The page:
Anticipation makes life sweeter and more enjoyable. Growing up, you may have looked forward to your birthday or Christmas for weeks. Fortunately, you can harness that same power each and every day with your personal time.

It could be something like reading a book for half an hour, attending a concert, going out for quality time with friends, opening the occasional bottle of wine, or watching a new series on Netflix.

Without something enjoyable to look forward to, the daily grind becomes much more challenging.

9. You Use Your Vacation Days to Relax

One 2019 study reported that “fifty-five percent of workers reported that they did not use all of their vacation days”[3]. Of those lost vacation days, “236 million were completely forfeited, which comes out to $65.5 billion in lost benefits.”

Your paid vacation time is part of your compensation, so failing to use it is like setting cash on fire. Use this time away from work to recuperate your energy and focus on your mental health.

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Here are five ideas on how to use vacation time to achieve better work-life-balance:

  • Save up money and finally go for that “bucket list” trip to Europe.
  • Use the time to take care of a long-neglected household project.
  • Take an extended Christmas vacation.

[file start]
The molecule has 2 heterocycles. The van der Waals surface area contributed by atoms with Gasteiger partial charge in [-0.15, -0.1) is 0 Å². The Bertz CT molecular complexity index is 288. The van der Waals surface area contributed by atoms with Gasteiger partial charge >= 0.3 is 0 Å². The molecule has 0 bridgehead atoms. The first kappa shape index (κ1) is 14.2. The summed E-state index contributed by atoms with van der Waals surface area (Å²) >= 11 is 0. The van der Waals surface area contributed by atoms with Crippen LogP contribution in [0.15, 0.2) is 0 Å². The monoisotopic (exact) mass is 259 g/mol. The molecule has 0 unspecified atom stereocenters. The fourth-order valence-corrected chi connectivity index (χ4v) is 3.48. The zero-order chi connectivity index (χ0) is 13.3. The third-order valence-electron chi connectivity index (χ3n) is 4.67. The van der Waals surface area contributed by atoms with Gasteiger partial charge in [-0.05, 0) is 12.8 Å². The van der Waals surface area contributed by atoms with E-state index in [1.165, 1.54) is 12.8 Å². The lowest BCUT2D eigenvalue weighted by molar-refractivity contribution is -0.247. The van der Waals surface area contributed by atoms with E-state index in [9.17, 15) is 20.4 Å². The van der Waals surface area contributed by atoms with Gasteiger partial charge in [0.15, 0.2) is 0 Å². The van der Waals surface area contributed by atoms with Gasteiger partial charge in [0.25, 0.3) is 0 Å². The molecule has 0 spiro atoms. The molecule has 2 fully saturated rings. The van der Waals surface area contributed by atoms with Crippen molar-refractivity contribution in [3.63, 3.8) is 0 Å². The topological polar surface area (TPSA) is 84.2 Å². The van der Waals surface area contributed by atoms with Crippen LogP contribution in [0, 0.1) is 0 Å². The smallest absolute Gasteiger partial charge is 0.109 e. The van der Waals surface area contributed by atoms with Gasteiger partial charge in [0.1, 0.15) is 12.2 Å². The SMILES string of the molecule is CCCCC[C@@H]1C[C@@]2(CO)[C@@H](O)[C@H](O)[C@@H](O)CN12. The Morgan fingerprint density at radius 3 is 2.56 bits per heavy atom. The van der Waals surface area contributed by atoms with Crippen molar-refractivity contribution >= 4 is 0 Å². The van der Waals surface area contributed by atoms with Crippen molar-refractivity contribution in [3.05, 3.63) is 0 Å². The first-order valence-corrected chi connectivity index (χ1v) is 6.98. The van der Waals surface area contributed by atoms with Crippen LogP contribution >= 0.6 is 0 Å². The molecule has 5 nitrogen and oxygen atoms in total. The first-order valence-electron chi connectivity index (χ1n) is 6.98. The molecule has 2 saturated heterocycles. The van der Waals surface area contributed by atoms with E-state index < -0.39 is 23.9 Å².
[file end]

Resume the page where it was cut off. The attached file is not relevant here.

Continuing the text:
• Take a class or seminar to deepen your appreciation of your interests.

10. You Use Systems to Stay Focused

Do you have systems and habits to stay focused and productive? That’s one of the best ways to save time so that you leave the office on time each and every day.

You can start by creating some professional assets to increase your effectiveness. You can also experiment with different ways (and different times) to commute to the office. In some organizations, you can achieve a great deal before 9am because the office tends to be quiet early in the morning.

If you have trouble focusing throughout the day, try using block scheduling or the Pomodoro Method to keep you on track.

Final Thoughts

If you have already managed to create a good work-life balance, that’s great! If you’ve read through this list and realized that you’re missing a few pieces, it’s never too late to get started. Find what helps you feel both productive and fulfilled to create a life you can be proud of.

More on Creating Work-Life Balance

Featured photo credit: LinkedIn Sales Navigator via unsplash.com

Reference

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Bruce Harpham

Bruce Harpham is a Project Management Professional and Founder and CEO of Project Management Hacks.

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Last Updated on October 28, 2020

The Crucial Letter Your SMART Goal Is Missing

The Crucial Letter Your SMART Goal Is Missing

SMART goals are a simple, logical way to organize your goals as you set them throughout life. Not only does this technique help you identify reachable goals, but it helps break down goals into smaller and more manageable pieces.